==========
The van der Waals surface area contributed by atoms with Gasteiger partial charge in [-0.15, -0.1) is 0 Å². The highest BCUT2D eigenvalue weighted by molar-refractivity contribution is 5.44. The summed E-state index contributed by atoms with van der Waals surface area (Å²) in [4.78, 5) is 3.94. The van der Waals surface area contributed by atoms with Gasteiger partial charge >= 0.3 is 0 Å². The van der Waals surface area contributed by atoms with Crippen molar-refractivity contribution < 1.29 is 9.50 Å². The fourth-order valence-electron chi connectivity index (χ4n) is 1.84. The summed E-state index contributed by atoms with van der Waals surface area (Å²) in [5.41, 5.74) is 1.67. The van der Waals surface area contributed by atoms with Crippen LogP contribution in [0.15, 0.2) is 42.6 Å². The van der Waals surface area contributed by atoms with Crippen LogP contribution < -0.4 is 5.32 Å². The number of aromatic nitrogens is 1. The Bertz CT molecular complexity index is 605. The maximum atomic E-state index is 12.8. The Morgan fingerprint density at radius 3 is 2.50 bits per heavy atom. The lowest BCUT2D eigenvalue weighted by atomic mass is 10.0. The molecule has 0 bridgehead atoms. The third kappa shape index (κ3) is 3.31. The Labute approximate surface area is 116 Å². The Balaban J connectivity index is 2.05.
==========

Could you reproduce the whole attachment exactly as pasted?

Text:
The van der Waals surface area contributed by atoms with Gasteiger partial charge in [-0.15, -0.1) is 0 Å². The highest BCUT2D eigenvalue weighted by molar-refractivity contribution is 5.44. The summed E-state index contributed by atoms with van der Waals surface area (Å²) in [4.78, 5) is 3.94. The van der Waals surface area contributed by atoms with Gasteiger partial charge >= 0.3 is 0 Å². The van der Waals surface area contributed by atoms with Crippen molar-refractivity contribution < 1.29 is 9.50 Å². The fourth-order valence-electron chi connectivity index (χ4n) is 1.84. The summed E-state index contributed by atoms with van der Waals surface area (Å²) in [5.41, 5.74) is 1.67. The van der Waals surface area contributed by atoms with Crippen LogP contribution in [0.15, 0.2) is 42.6 Å². The van der Waals surface area contributed by atoms with Crippen LogP contribution < -0.4 is 5.32 Å². The number of aromatic nitrogens is 1. The Bertz CT molecular complexity index is 605. The maximum atomic E-state index is 12.8. The Morgan fingerprint density at radius 3 is 2.50 bits per heavy atom. The lowest BCUT2D eigenvalue weighted by atomic mass is 10.0. The molecule has 0 bridgehead atoms. The third kappa shape index (κ3) is 3.31. The Labute approximate surface area is 116 Å². The Balaban J connectivity index is 2.05.